Tips For Reforming Your Bad Texter Ways

In many ways, technology has made our lives more convenient than it was for generations of the past. Texting, in particular, has made it quick and easy to relay instant messages without having to resort to phone conversations or, god forbid, face-to-face interaction. But one of the downsides to texting is that an etiquette has naturally formed around this modern communication method, and if you break the rules, you're branded as a bad texter.


As so many areas of our modern lives are wrapped up in this technology, being a bad texter can impact many things in your world, from work to relationships. For example, the single pride and dating blog This Is Why I'm Single highlights how easy it is to confuse a bad texter for someone who's just not romantically interested in you.

So if you want to improve your relationships and avoid the dreaded dry text conversations, it's worth rectifying the moves that make you a bad texter. While there's no clear definition of what a good texter is, you can avoid being a bad one by steering clear of a few common mistakes.

Don't give one-word responses

One-word responses usually send the message that you don't want to talk anymore. Unless this is your intention, kick this habit to the curb. Dating and relationships website Bolde explains that this kind of response isn't mysterious or alluring; it's "obnoxious."

Advertisement also confirms that one-word responses (or worse, one-letter responses) can sound rude, so it's worth trying to put a little more effort into your texts. If you don't have time to respond properly, let the other person know that. Or wait until you do have time to respond before crafting a reply.

Initiate the conversation (sometimes)

Letting the other person do all the work is bad form in a relationship, and the same goes with texting. If you care about the person texting you, whether it's someone you're dating, a colleague, or a family member, then remember to text them first at least some of the time. Simply taking this initiative can turn you from a lousy texter to a great one.


LovePanky explains that this tip is especially important when you're texting someone you're interested in romantically. While not texting first may be part of your plan to play hard to get, relationships tend to be healthier and happier when games are left at the door.

Treat business texts differently

One of the reasons why there are no clear-cut rules on how to be a great texter is because the expectations shift depending on who you're texting. Obviously, a different standard applies when you're texting your boss than it does when texting your friends.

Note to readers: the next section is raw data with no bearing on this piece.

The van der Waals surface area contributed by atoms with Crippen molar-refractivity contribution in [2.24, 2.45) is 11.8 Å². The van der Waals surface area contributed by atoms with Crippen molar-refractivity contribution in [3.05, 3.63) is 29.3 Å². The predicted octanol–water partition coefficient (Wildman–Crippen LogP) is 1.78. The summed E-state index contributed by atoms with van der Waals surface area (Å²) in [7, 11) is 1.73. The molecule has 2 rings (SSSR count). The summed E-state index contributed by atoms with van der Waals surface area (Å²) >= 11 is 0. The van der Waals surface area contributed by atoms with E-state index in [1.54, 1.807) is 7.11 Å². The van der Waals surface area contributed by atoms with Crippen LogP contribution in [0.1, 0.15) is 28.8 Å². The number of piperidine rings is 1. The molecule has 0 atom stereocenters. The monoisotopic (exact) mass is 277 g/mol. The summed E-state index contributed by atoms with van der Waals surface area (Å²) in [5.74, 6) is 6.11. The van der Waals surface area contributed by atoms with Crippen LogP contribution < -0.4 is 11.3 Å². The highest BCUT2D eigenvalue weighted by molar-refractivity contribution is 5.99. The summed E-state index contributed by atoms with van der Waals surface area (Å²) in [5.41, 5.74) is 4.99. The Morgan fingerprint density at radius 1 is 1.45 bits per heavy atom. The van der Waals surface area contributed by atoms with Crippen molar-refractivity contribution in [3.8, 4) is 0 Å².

When sending a work-related text, try to respond as soon as possible. The Thirty points out that you shouldn't leave business texts waiting, even if it's okay to leave people you're closer with on read sometimes. New York-based psychologist Heather Silvestri, Ph.D., tells the publication that "tardiness is problematic in both a practical and relational way" when you're dealing with texts that are time-urgent, as they tend to be with work-related matters.

Try not to be repetitive

It turns out that being a bad texter isn't just how you text; it's also the messages that you send. As a rule of thumb, try not to repeat yourself too much in your texts. When you always say the same thing, you become predictable, which makes people less likely to want to text you, per Navigating Through.


Luckily, this problem is pretty easy to fix. Read over your texts before you send them and keep an eye out for phrases or responses that you always use. Be creative with other ways to get across the same message so the person you're texting doesn't feel bored with your conversation.

Don't rush your texts

A common misconception about texting etiquette is that you have to reply as soon as you see the text. But in a world where many of us are bombarded with multiple texts a day (plus emails and social media notifications), it's not realistic to reply the second you receive a new notification (via Channel News Asia). You might have a multitude of reasons why you don't respond straight away, from wanting to reply to all your texts at once to taking the time to craft the perfect response.


The Thirty stresses that responding too late can leave a bad impression with people you don't know well, or to texts that are time-sensitive. But in general conversations with people you know, things are a little more relaxed. It's better to send a well-thought-out text that takes a little longer to craft than a hasty one-word response.